The rules for incorporation can vary from state to state, but most states offer the following legal structures to incorporate your business:
An LLC or legal liability company combines two models: a sole proprietorship and a partnership
. LLCs can have a bank account, hire employees and buy property.
The owner of an LLC is called a member, and LLCs can have a single member or multiple members who own different percentages of the business. Even though multiple members are allowed, a person who is not a founding member of the LLC can't purchase ownership in the company. Essentially this means that the LLC can’t sell stock like a corporation can.
With this incorporation structure, owners are eligible for a corporate shareholder’s limited liability, so they're not responsible for their company’s debt or losses. The owners of an S Corpcan have two kinds of shares in the company that either give them voting rights or not. All owners of S Corps need to pay taxes as if they’re a member in a partnership or a sole proprietor
Partnerships are formed when two or more individuals join together with the same business objective in a formal agreement. Partners share profits and liabilities based on the individual contract terms. After sole proprietorship, partnerships are the simplest form of a business entity defined under U.S. law.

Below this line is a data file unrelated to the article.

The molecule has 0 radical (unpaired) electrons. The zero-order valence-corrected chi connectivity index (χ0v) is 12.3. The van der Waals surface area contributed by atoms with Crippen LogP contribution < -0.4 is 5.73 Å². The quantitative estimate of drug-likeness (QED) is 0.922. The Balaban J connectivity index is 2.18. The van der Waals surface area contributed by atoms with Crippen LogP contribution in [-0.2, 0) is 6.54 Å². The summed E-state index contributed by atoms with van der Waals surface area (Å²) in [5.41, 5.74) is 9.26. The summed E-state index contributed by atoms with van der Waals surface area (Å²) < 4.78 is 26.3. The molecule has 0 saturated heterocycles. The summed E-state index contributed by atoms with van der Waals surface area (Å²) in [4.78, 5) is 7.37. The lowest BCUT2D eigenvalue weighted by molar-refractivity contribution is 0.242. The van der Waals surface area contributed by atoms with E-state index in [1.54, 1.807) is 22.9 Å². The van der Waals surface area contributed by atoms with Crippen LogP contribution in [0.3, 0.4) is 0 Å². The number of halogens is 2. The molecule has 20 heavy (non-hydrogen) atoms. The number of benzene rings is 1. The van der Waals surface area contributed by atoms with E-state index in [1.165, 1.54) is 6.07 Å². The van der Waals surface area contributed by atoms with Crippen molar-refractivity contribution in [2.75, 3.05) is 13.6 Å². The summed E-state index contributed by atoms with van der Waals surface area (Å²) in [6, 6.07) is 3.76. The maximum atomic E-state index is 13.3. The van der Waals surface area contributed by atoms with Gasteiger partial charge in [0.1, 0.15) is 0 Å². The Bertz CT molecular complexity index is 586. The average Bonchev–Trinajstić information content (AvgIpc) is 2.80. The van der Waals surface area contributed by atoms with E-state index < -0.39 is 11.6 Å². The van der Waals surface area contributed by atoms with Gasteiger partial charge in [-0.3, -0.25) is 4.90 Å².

A sole proprietor is a person who owns an unregistered or unincorporated business called a sole proprietorship. The business owner is also the only employee and has the liberty to make decisions on the business's behalf. This person is also responsible for paying personal taxes and any business liabilities.
This type of corporation is owned by shareholders and governed by the laws established by them. Shareholders are taxed separately from the C Corporation, and they are required to vote on a board of directors and hold annual meetings. Large corporations like Apple and Walmart are examples of this kind of corporation.
These are organizations that take in money and spend it in ways that address a social cause or have a public benefit rather than setting out to make a profit. Nonprofit status is famous for meaning that an organization doesn't have to pay tax on things every private individual has to pay, like sales and property tax.